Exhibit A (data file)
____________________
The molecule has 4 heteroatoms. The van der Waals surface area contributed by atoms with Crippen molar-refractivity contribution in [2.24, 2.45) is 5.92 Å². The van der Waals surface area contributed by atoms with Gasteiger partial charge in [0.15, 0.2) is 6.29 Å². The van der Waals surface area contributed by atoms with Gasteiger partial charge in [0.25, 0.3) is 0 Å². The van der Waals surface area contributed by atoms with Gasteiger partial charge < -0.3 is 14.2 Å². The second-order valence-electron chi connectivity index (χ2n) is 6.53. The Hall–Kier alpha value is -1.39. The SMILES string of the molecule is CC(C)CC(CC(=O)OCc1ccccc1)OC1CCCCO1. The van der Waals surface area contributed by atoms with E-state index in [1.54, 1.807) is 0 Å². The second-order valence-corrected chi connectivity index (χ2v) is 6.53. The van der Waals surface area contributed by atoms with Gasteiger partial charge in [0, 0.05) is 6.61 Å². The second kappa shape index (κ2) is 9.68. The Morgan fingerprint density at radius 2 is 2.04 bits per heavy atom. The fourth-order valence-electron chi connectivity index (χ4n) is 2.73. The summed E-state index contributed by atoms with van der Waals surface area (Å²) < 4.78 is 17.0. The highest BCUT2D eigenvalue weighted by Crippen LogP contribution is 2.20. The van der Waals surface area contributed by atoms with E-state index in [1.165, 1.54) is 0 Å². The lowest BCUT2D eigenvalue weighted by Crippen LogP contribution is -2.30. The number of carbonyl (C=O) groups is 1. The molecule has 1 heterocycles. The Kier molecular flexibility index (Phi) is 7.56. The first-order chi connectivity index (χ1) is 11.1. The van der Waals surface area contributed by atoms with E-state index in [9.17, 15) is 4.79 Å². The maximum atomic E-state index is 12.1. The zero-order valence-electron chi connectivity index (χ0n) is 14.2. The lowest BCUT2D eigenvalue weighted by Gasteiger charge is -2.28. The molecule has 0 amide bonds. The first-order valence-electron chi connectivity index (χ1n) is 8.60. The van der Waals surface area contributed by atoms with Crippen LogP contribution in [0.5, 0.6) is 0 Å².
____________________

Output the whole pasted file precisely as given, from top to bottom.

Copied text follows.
The molecule has 4 heteroatoms. The van der Waals surface area contributed by atoms with Crippen molar-refractivity contribution in [2.24, 2.45) is 5.92 Å². The van der Waals surface area contributed by atoms with Gasteiger partial charge in [0.15, 0.2) is 6.29 Å². The van der Waals surface area contributed by atoms with Gasteiger partial charge in [0.25, 0.3) is 0 Å². The van der Waals surface area contributed by atoms with Gasteiger partial charge < -0.3 is 14.2 Å². The second-order valence-electron chi connectivity index (χ2n) is 6.53. The Hall–Kier alpha value is -1.39. The SMILES string of the molecule is CC(C)CC(CC(=O)OCc1ccccc1)OC1CCCCO1. The van der Waals surface area contributed by atoms with E-state index in [1.54, 1.807) is 0 Å². The second-order valence-corrected chi connectivity index (χ2v) is 6.53. The van der Waals surface area contributed by atoms with Gasteiger partial charge in [0, 0.05) is 6.61 Å². The second kappa shape index (κ2) is 9.68. The Morgan fingerprint density at radius 2 is 2.04 bits per heavy atom. The fourth-order valence-electron chi connectivity index (χ4n) is 2.73. The summed E-state index contributed by atoms with van der Waals surface area (Å²) < 4.78 is 17.0. The highest BCUT2D eigenvalue weighted by Crippen LogP contribution is 2.20. The van der Waals surface area contributed by atoms with E-state index in [1.165, 1.54) is 0 Å². The lowest BCUT2D eigenvalue weighted by Crippen LogP contribution is -2.30. The number of carbonyl (C=O) groups is 1. The molecule has 1 heterocycles. The Kier molecular flexibility index (Phi) is 7.56. The first-order chi connectivity index (χ1) is 11.1. The van der Waals surface area contributed by atoms with E-state index in [9.17, 15) is 4.79 Å². The maximum atomic E-state index is 12.1. The zero-order valence-electron chi connectivity index (χ0n) is 14.2. The lowest BCUT2D eigenvalue weighted by Gasteiger charge is -2.28. The molecule has 0 amide bonds. The first-order valence-electron chi connectivity index (χ1n) is 8.60. The van der Waals surface area contributed by atoms with Crippen LogP contribution in [0.5, 0.6) is 0 Å².